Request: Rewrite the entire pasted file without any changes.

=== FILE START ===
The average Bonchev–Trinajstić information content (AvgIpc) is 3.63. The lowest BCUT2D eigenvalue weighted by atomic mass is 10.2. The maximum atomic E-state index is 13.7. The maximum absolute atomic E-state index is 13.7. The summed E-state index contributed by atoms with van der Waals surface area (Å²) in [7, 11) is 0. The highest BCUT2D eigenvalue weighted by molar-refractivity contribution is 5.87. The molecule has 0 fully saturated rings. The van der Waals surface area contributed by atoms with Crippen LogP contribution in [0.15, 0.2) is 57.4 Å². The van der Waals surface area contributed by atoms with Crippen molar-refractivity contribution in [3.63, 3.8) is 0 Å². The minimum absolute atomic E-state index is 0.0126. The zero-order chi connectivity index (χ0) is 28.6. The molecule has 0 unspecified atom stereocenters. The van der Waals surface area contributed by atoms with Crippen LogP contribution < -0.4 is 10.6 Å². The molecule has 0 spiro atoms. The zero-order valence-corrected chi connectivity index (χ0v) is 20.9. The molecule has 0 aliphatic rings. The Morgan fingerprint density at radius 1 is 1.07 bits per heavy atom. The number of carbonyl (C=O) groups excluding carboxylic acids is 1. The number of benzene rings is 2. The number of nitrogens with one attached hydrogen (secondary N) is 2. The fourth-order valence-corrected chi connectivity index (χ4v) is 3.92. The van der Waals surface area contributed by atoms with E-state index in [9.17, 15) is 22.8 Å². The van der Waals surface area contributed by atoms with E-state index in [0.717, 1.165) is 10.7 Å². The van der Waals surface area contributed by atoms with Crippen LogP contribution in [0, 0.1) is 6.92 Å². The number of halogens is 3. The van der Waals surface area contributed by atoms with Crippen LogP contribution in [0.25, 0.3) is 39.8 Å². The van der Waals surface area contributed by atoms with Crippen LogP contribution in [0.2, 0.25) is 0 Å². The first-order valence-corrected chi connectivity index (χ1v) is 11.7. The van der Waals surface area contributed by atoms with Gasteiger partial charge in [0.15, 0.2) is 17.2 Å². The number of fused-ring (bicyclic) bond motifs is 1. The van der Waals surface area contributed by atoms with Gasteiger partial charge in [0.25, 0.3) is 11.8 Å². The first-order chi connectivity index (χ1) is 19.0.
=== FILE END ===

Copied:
The average Bonchev–Trinajstić information content (AvgIpc) is 3.63. The lowest BCUT2D eigenvalue weighted by atomic mass is 10.2. The maximum atomic E-state index is 13.7. The maximum absolute atomic E-state index is 13.7. The summed E-state index contributed by atoms with van der Waals surface area (Å²) in [7, 11) is 0. The highest BCUT2D eigenvalue weighted by molar-refractivity contribution is 5.87. The molecule has 0 fully saturated rings. The van der Waals surface area contributed by atoms with Crippen LogP contribution in [0.15, 0.2) is 57.4 Å². The van der Waals surface area contributed by atoms with Crippen molar-refractivity contribution in [3.63, 3.8) is 0 Å². The minimum absolute atomic E-state index is 0.0126. The zero-order chi connectivity index (χ0) is 28.6. The molecule has 0 unspecified atom stereocenters. The van der Waals surface area contributed by atoms with Crippen LogP contribution < -0.4 is 10.6 Å². The molecule has 0 spiro atoms. The zero-order valence-corrected chi connectivity index (χ0v) is 20.9. The molecule has 0 aliphatic rings. The Morgan fingerprint density at radius 1 is 1.07 bits per heavy atom. The number of carbonyl (C=O) groups excluding carboxylic acids is 1. The number of benzene rings is 2. The number of nitrogens with one attached hydrogen (secondary N) is 2. The fourth-order valence-corrected chi connectivity index (χ4v) is 3.92. The van der Waals surface area contributed by atoms with E-state index in [9.17, 15) is 22.8 Å². The van der Waals surface area contributed by atoms with E-state index in [0.717, 1.165) is 10.7 Å². The van der Waals surface area contributed by atoms with Crippen LogP contribution in [0, 0.1) is 6.92 Å². The number of halogens is 3. The van der Waals surface area contributed by atoms with Crippen LogP contribution in [0.25, 0.3) is 39.8 Å². The van der Waals surface area contributed by atoms with Crippen LogP contribution in [0.2, 0.25) is 0 Å². The first-order valence-corrected chi connectivity index (χ1v) is 11.7. The van der Waals surface area contributed by atoms with Gasteiger partial charge in [0.15, 0.2) is 17.2 Å². The number of fused-ring (bicyclic) bond motifs is 1. The van der Waals surface area contributed by atoms with Gasteiger partial charge in [0.25, 0.3) is 11.8 Å². The first-order chi connectivity index (χ1) is 19.0.